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Nanotechnology at the service of historical restoration

CDMF Material designed in São Carlos is tested on Spanish church façadeCDMF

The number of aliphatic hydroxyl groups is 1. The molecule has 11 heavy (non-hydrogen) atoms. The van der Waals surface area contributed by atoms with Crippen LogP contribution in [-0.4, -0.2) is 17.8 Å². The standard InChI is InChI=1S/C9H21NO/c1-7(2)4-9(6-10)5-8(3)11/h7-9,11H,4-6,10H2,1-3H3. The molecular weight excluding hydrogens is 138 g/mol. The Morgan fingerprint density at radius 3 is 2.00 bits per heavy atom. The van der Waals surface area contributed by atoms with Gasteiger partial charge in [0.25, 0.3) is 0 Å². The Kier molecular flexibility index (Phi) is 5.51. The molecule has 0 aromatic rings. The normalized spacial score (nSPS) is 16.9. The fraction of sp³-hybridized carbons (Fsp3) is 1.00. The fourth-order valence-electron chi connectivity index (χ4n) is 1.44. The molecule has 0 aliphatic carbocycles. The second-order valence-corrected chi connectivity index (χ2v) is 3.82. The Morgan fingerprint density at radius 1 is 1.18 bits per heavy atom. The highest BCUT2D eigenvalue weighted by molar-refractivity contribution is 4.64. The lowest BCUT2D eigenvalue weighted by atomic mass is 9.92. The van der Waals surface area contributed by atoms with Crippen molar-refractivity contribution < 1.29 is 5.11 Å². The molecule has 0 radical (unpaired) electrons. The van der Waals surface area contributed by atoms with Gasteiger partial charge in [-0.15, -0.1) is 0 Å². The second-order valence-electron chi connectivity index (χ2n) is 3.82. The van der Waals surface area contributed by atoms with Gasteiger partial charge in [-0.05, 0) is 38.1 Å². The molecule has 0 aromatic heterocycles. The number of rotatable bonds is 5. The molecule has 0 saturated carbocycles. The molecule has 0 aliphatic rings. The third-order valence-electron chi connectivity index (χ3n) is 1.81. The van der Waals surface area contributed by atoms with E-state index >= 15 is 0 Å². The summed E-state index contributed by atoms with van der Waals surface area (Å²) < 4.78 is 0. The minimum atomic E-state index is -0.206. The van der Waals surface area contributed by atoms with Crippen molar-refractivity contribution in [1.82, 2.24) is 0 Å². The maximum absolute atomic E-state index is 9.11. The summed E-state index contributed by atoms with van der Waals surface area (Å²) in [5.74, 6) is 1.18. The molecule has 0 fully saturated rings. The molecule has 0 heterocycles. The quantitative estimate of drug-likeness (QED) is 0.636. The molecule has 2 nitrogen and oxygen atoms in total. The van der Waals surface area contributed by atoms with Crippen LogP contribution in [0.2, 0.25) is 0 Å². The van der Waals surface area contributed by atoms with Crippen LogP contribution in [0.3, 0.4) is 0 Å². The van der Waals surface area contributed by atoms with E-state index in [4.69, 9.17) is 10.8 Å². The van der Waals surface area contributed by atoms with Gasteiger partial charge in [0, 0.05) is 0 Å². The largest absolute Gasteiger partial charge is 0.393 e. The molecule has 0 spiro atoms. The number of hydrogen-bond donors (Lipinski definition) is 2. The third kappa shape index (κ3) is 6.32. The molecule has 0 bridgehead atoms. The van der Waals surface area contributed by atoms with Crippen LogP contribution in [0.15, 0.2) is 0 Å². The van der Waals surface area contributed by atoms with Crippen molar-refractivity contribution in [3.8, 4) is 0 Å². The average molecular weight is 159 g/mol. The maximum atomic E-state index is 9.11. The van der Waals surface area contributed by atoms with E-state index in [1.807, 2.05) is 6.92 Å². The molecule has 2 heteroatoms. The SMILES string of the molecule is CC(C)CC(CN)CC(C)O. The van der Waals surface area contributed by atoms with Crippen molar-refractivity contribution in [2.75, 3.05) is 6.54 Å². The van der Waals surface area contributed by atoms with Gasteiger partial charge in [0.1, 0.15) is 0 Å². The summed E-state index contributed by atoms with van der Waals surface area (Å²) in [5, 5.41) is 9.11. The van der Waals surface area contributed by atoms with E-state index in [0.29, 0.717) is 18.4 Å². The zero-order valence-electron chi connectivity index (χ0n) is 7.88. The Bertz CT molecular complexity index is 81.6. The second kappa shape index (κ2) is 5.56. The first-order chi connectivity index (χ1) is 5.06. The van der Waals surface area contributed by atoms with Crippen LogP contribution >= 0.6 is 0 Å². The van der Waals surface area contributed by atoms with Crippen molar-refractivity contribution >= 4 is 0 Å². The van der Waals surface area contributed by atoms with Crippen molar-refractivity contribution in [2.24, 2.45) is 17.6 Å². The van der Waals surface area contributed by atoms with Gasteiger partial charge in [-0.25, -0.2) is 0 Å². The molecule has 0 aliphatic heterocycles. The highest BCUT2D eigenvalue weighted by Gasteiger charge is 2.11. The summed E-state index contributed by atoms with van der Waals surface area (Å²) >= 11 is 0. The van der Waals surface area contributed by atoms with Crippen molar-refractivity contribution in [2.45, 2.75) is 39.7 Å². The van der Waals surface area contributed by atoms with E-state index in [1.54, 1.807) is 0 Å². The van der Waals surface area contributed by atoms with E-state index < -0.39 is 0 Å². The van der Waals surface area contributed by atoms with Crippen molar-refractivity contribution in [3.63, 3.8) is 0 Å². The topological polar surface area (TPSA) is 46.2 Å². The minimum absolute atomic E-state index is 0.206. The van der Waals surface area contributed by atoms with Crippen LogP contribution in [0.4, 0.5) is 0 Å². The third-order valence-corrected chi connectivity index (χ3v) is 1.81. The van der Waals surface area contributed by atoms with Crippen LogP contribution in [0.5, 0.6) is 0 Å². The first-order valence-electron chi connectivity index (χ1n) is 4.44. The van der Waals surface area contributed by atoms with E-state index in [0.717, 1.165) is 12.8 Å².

Nanostructured materials based on calcium and barium have performed well in the restoration of stonework on the main façade of the Church of Our Lady of the Assumption, in the town of Corral de Almaguer, Toledo Province, Spain. At the macroscopic level, characteristics of the façade like color and texture were preserved true to those of the original building, erected in the late fifteenth century. The new restoration material was developed by an international collaboration between Brazilian researchers at the Federal University of São Carlos (UFSCar), who are part of the Functional Materials Development Center (CDMF), and their Spanish counterparts at the Jaume I University and the Valencian Institute for the Conservation and Restoration of Cultural Property (IVC+R). According to chemist Thales Rafael Machado, who participated in the project as a doctoral candidate, because nanoparticles are cheap to make and composed of elements not harmful to human health and the environment, they may eventually be used on a large scale in the conservation of cultural and historical heritage, providing an alternative to today’s commercial products, which are generally not designed specifically for restoration purposes. To create the compound tested on the church, the CDMF applied its experience in ceramics, where rigid control, precision, and durability are required to produce materials.